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Daniel Alazard > Goodies & demos > Pontryagin’s minimum principle (case : Linear sytem, Quadratic performance (...)

Pontryagin’s minimum principle (case : Linear sytem, Quadratic performance index, finite time horizon)

mercredi 16 novembre 2016.

Optimal control :

Linear system, quadratic performance index, fixed horizon and final state

Contents

Problem :

Let us consider the linear system :

\dot<i>\mathbf<i>x</strong>(t)=\mathbf<i>A</i>\mathbf<i>x</i>(t)+\mathbf<i>B</i> \mathbf<i>u</i>(t) \quad \mathbf<i>x</i>\in\mathbf<i>\mbox<i>I\hspace<i>-.15em</i>R</strong>^n&nbsp;;~; \mathbf<i>u</i>\in\mathbf<i>\mbox<i>I\hspace<i>-.15em</i>R</strong>^m~; (1)

From a given initial state \mathbf<i>x</i>_0=\mathbf<i>x</i>(0), the objective is to bring back the state to 0 within a given time horizon t_f (\mathbf<i>x</i>(t_f)=0) while minimizing the quadratic performance index :

 J=\frac<i>1</i><i>2</i>\int_0^<i>t_f</i> (\mathbf<i>x</i>^T(t)\mathbf<i>Q</i>\mathbf<i>x</i>(t)+ \mathbf<i>u</i>^T(t)\mathbf<i>R</i>\mathbf<i>u</i>(t))dt

where \mathbf<i>Q</i> and \mathbf<i>R</i> are given weighting matrices with \mathbf<i>Q</i>\ge 0 and \mathbf<i>R</i>>0.

Solution using Pontryagin’s minimum principle :

  • The Hamiltonian reads :

 \mathcal<i>H</i>=\frac<i>1</i><i>2</i>(\mathbf<i>x</i>^T\mathbf<i>Q</i>\mathbf<i>x</i>+\mathbf<i>u</i>^T\mathbf<i>R</i>\mathbf<i>u</i>)+\mathbf<i>\Psi</i>^T(\mathbf<i>A</i>\mathbf<i>x</i>+\mathbf<i>B</i>\mathbf<i>u</i>)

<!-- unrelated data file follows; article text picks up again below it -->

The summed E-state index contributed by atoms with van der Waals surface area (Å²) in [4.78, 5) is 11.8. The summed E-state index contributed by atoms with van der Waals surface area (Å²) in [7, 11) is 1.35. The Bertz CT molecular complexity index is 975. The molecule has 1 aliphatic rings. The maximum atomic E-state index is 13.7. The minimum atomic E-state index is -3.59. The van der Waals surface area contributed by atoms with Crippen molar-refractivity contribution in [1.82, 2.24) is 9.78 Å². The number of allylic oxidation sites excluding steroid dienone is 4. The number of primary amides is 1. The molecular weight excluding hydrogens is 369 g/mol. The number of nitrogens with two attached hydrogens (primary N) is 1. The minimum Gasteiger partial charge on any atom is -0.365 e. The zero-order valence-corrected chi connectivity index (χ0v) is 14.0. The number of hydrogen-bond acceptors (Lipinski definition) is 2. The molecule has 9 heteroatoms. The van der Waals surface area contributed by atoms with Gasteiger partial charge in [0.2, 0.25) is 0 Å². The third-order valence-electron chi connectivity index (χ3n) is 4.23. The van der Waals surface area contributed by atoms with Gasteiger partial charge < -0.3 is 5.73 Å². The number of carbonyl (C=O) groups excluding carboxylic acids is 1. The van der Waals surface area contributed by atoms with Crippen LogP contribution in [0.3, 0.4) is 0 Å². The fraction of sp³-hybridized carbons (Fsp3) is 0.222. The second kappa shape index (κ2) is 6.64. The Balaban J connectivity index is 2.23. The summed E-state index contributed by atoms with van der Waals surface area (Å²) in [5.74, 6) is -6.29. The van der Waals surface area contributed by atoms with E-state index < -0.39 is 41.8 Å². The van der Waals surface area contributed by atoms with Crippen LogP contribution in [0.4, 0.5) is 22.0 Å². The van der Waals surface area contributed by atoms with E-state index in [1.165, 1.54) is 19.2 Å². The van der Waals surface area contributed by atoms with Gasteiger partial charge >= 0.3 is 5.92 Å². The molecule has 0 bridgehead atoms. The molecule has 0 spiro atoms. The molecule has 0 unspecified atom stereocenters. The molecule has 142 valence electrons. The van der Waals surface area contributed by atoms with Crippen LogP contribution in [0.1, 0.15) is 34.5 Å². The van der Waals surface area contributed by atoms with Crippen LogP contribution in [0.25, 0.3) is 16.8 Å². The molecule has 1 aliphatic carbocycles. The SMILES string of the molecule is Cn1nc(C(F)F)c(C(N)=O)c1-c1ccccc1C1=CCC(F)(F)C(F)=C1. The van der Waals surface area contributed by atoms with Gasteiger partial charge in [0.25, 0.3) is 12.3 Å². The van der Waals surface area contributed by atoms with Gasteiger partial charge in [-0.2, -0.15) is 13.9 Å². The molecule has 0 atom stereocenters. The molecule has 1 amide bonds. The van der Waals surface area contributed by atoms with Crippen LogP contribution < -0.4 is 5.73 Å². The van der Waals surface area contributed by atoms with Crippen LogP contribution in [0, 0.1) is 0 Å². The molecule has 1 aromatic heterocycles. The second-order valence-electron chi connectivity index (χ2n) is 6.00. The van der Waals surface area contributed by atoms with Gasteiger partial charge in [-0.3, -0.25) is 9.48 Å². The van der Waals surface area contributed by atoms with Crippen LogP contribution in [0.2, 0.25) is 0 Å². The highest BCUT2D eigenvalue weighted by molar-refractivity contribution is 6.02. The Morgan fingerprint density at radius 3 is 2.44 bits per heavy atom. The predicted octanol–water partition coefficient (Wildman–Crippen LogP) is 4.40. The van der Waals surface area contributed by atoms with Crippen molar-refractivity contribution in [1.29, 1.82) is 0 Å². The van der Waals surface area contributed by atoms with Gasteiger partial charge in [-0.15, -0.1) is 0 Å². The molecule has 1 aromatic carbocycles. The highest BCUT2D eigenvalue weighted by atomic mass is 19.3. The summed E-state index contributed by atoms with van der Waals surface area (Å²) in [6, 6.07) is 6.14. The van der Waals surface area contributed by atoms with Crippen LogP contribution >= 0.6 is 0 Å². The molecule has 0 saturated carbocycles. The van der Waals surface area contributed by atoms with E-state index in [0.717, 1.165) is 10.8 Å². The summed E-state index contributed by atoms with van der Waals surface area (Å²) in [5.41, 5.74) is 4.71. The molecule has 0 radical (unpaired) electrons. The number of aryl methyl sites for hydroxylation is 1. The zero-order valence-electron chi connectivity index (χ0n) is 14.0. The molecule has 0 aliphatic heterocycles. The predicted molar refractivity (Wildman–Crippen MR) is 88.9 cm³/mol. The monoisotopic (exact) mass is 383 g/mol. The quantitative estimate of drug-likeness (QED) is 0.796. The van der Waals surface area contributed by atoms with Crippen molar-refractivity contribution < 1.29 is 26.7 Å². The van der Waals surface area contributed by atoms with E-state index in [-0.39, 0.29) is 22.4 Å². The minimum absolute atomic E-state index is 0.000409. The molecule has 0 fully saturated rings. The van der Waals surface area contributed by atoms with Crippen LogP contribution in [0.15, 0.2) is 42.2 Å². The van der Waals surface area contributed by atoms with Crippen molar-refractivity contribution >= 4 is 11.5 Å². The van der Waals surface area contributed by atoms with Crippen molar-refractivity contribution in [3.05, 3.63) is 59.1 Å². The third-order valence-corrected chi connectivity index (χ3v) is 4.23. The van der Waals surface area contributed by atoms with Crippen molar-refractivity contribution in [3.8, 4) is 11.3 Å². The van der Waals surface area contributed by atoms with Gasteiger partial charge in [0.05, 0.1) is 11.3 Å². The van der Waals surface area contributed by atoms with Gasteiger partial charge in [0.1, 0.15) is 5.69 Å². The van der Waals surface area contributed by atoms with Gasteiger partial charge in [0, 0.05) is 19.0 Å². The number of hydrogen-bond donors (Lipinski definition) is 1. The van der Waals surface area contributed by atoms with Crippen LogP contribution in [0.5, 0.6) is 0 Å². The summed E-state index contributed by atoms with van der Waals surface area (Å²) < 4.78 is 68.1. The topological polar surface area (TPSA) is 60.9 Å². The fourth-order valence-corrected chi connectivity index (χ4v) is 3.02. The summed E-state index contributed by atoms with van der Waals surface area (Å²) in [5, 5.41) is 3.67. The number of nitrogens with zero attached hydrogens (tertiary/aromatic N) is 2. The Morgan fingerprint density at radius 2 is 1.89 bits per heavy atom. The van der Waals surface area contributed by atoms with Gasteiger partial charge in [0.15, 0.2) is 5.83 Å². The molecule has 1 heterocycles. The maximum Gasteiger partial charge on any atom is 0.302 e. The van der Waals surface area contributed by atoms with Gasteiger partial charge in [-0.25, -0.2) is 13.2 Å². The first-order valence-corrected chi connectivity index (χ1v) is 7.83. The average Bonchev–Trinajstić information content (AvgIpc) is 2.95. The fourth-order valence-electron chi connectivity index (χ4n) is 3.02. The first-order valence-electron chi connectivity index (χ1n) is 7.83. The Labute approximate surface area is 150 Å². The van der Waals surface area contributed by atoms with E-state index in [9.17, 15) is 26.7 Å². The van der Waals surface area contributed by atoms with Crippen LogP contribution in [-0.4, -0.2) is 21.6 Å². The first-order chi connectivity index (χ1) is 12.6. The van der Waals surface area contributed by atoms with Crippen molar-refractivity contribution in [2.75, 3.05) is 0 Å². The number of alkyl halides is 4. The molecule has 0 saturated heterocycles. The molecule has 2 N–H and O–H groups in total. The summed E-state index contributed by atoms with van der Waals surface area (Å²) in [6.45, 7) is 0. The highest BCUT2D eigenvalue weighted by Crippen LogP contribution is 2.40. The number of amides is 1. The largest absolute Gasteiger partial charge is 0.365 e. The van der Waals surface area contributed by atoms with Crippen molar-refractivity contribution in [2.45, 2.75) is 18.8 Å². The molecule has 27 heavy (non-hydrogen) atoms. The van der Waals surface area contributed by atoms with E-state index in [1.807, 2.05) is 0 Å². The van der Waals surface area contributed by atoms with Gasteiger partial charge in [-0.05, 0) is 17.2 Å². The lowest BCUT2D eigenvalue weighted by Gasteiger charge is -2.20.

where \mathbf<i>\Psi</i>\in\mathbf<i>\mbox<i>I\hspace<i>-.15em</i>R</strong>^n is the costate vector.

  • the optimal control minimizes \mathcal<i>H</i>~; \forall t :

 \frac<i>\partial \mathcal<i>H</strong><i>\partial  \mathbf<i>u</strong>_<i>|\mathbf<i>u</i>=\widehat<i>\mathbf<i>u}}}=0=\mathbf<i>R</i>\widehat<i>\mathbf<i>u</strong>+\mathbf<i>B</i>^T\mathbf<i>\Psi</i>~;\Rightarrow~;\widehat<i>\mathbf<i>u</strong>=-\mathbf<i>R</i>^<i>-1</i>\mathbf<i>B</i>^T\mathbf<i>\Psi</i>~;(2)

  • Costate dynamics :

\dot<i>\mathbf<i>\Psi</strong>=-\frac<i>\partial \mathcal<i>H</strong><i>\partial \mathbf<i>x</strong>~; \Rightarrow~; \dot<i>\mathbf<i>\Psi</strong>=-\mathbf<i>Q</i>\mathbf<i>x</i>- \mathbf<i>A</i>^T\mathbf<i>\Psi</i>~; (3)

  • State-costate dynamics : (1), (2) and (3) leads to :

 \left\<i>\begin<i>array</i><i>ccccc</i>\dot<i>\mathbf<i>x</strong> & = & \mathbf<i>A</i>\mathbf<i>x</i> &-& \mathbf<i>B</i>\mathbf<i>R</i>^<i>-1</i>\mathbf<i>B</i>^T\mathbf<i>\Psi</i>\\ \dot<i>\mathbf<i>\Psi</strong> & = & -\mathbf<i>Q</i> \mathbf<i>x</i>&-& \mathbf<i>A</i>^T\mathbf<i>\Psi</i>\end<i>array</i>\right.\Rightarrow \left[\begin<i>array</i><i>c</i>\dot<i>\mathbf<i>x</strong> \\ \dot<i>\mathbf<i>\Psi</strong>\end<i>array</i>\right]= \mathbf<i>H</i>\left[\begin<i>array</i><i>c</i>\mathbf<i>x</i> \\ \mathbf<i>\Psi</i>\end<i>array</i>\right] (4)

with

\mathbf<i>H</i>=\left[\begin<i>array</i><i>cc</i> \mathbf<i>A</i> & -\mathbf<i>B</i>\mathbf<i>R</i>^<i>-1</i>\mathbf<i>B</i>^T\\ -\mathbf<i>Q</i> & -\mathbf<i>A</i>^T\end<i>array</i>\right]~;.

\mathbf<i>H</i> is the 2n\times 2n Hamiltonian matrix associated to such a control problem. (4) can be intregrated taken into account boundary conditions on the state-costate augmented vector [\mathbf<i>x</i>^T~;~;\mathbf<i>\Psi</i>^T]^T :

  • initial conditions on \mathbf<i>x</i> : \mathbf<i>x</i>(0)=\mathbf<i>x</i>_0 (5),